BT (NYSE: BT) has begun a technical field trial of G.fast with Huawei. G.fast is a new technology that can deliver up to 1 Gbps over existing copper wiring at very short distance from a distribution point and an end-user location.
This trial is taking place near BT's Adastral Park R&D Center in Ipswich and includes multi-port G.fast equipment installed in underground distribution points.
Leveraging a mix of time division duplex (TDD) and vectoring technology, G.fast can theoretically deliver up to 1 Gbps per copper pair over a distance of 100 meters. The selling point of G.fast is that service providers would be able to deliver fiber-like speeds to homes and businesses without having to bring fiber to each premise.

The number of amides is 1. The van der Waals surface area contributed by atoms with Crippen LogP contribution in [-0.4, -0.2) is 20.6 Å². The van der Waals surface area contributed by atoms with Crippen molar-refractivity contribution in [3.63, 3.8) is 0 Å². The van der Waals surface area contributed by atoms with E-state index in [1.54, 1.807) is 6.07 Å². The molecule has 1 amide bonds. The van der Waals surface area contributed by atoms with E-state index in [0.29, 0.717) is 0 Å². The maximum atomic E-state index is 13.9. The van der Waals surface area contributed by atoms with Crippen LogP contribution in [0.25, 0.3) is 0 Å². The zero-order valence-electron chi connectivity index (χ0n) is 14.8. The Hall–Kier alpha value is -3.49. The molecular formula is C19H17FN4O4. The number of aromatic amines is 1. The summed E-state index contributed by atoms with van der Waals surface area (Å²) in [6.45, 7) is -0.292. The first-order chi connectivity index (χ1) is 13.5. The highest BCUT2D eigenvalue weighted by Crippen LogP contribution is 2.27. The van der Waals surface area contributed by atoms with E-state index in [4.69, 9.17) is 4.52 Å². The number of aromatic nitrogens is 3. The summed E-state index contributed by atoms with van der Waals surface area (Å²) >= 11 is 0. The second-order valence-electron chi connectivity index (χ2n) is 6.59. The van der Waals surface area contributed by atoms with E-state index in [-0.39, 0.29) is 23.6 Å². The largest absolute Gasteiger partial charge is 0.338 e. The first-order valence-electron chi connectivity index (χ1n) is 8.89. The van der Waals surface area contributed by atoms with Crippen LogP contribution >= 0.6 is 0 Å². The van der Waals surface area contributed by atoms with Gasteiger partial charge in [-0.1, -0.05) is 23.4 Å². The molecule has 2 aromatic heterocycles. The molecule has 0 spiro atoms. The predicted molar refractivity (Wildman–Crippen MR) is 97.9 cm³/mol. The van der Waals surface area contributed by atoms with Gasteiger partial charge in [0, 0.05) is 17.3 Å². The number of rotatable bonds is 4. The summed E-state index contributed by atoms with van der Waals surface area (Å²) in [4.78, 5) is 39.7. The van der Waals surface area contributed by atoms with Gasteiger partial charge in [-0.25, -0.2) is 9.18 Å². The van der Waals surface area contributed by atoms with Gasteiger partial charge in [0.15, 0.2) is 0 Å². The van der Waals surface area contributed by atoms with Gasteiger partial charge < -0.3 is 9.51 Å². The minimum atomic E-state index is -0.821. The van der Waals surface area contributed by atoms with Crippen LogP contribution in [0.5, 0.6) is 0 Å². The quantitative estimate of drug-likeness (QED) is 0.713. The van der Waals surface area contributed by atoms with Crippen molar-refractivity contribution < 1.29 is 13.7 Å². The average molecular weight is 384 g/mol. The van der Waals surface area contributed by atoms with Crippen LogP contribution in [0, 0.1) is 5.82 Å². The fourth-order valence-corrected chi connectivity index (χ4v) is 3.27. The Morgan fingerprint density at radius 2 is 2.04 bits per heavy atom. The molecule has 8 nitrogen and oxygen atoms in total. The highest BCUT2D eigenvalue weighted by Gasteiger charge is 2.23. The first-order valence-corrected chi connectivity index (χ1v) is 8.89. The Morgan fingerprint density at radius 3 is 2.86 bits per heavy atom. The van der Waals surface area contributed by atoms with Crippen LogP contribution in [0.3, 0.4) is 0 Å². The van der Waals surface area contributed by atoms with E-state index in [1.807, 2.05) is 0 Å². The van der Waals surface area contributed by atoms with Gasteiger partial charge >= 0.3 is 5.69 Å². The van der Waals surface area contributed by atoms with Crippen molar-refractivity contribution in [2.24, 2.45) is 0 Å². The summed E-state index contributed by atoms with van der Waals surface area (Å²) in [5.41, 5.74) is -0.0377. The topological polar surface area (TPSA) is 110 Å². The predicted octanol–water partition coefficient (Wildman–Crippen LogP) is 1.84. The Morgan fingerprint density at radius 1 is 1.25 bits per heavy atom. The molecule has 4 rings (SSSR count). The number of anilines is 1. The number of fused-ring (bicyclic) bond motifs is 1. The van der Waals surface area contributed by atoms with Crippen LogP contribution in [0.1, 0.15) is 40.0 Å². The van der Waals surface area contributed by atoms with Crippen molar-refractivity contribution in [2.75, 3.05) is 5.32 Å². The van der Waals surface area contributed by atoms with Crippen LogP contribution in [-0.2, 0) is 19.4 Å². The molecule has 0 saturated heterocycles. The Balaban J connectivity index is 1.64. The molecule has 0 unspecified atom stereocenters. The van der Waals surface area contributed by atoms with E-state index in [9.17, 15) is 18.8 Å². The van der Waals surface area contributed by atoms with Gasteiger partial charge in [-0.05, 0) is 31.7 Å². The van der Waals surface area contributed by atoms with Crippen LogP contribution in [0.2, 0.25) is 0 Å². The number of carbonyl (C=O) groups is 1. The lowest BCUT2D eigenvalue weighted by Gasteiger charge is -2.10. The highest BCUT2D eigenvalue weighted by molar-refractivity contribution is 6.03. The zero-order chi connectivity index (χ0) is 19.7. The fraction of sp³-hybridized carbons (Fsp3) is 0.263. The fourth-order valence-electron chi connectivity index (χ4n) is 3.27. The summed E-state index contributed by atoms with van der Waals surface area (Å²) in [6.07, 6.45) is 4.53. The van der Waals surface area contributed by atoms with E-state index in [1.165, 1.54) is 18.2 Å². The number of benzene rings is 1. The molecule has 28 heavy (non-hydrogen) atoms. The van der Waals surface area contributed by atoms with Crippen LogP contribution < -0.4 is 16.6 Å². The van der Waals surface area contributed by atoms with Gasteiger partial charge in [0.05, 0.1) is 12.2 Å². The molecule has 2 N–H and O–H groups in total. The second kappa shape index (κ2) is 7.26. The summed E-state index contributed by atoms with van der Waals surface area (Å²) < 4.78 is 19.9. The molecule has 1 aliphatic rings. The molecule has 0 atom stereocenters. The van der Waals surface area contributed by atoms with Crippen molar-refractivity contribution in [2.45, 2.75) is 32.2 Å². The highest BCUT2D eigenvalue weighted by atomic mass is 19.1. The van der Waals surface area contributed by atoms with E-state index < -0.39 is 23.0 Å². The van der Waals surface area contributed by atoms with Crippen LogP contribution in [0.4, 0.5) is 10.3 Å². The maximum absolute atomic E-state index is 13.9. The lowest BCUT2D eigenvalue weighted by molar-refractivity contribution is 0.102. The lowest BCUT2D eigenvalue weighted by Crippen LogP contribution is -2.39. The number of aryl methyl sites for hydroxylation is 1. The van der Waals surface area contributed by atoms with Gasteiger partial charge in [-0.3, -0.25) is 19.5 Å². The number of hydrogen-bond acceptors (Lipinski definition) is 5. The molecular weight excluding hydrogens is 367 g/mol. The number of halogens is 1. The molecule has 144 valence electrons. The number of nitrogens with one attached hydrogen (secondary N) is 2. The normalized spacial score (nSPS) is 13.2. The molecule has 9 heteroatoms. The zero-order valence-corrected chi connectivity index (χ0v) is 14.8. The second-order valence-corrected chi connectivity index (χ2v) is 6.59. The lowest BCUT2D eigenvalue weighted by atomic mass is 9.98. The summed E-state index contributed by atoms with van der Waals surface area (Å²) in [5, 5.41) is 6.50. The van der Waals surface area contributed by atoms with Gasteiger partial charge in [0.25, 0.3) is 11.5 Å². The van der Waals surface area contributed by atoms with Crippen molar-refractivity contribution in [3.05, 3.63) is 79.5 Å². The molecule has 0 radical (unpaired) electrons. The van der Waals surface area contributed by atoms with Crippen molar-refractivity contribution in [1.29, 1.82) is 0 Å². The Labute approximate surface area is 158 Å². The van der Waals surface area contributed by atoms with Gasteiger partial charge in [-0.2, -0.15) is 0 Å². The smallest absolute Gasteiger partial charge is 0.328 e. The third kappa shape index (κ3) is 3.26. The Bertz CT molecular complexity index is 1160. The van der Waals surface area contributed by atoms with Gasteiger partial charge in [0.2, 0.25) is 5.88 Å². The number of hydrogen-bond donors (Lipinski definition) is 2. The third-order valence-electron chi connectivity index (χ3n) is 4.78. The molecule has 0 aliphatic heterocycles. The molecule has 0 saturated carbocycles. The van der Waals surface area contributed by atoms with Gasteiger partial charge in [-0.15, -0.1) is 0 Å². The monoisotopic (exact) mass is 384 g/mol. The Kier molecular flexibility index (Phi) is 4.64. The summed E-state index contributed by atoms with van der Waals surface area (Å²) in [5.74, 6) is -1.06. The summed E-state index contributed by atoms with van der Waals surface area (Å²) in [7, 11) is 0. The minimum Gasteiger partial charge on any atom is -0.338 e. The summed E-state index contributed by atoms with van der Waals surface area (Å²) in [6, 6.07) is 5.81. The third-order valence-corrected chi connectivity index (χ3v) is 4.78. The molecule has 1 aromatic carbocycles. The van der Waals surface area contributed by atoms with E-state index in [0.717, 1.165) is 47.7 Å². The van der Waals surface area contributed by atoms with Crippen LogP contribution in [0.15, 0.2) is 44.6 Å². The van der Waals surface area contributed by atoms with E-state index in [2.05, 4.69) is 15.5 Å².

Huawei said that G.fast can work at distances of up to 250 meters, adding that the majority of drop cables in the UK are often much shorter.
Besides using existing copper, Huawei recently developed a G.fast prototype for coax networks. It said the multi-user access prototype is compatible with cable TV signals on existing coaxial networks, which is a modification for a standard built for copper wiring.
Although G.fast is still an emerging concept, the trial could give other service providers looking to test it some guidance on how it can operate in small scale real world conditions.
By the end of 2013, the International Telecommunications Union (ITU) expects to release a draft of the G.fast standard.
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